Rallisa Jones had been out of the academic world for many years before she decided to pursue a master's degree. She dropped by the Department of Government's office to find out more about the Masters of Public Administration (MPA) program and left determined to be a part of it.
Growing up in a house where involvement in politics meant voting on Election Day and reading the paper the next day to see who won, I always knew one day I would become more involved. After changing my major to Political Science in the beginning of my Junior year, I took the opportunity of applying for an internship with the Alabama Republican Party.
After months of hard work and dedication volunteering with Obama For America, we were awarded the coveted Community Credentials to attend the Democratic National Convention and hear President Obama give his acceptance speech for the party nomination. The theme of the convention was "America Coming Together" and we were actually going to be a part of this historic process.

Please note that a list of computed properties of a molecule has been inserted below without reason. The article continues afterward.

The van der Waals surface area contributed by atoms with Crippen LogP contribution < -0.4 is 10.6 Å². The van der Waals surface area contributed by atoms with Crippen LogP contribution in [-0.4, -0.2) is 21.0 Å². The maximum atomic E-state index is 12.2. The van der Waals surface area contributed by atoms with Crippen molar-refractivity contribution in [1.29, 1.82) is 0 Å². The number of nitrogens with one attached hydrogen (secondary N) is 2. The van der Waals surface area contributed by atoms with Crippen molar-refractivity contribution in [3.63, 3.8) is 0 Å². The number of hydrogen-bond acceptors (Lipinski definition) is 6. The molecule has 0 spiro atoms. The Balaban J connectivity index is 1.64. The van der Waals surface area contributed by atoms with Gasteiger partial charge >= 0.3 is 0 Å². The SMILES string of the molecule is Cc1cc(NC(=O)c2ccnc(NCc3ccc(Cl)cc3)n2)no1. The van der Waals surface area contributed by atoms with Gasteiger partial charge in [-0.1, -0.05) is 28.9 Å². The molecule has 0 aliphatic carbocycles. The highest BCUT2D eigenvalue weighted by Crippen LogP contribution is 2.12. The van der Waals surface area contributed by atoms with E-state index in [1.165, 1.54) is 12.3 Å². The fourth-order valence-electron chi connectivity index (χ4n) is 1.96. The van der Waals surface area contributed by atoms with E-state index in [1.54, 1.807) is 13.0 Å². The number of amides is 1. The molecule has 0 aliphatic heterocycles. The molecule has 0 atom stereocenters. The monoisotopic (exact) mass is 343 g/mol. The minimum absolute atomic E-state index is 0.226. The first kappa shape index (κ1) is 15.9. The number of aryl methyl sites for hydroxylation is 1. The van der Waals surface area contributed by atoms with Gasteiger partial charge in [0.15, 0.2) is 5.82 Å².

After using the G.I. Bill to fund his undergraduate degree, Ben Armstrong returned home to continue his education. After hearing a presentation on the Department of Government's Masters of Public Administration (MPA) program, Ben knew it was the place for him. And after taking a few classes, he realized something else – that along with his teachers and his classes, his fellow students were a valuable learning resource.
If I had been told a year ago that I would be winning pageants and mingling with Congressmen in Washington, DC, I would have never believed it. But that is exactly what has happened to me this summer.
Tiffany Story intended to work a few years before entering graduate school. Following the advice of a family friend, however, she looked into the Department of Government's Masters of Public Administration (MPA) program. Since the classes were offered at night, she realized that she had to seize the opportunity.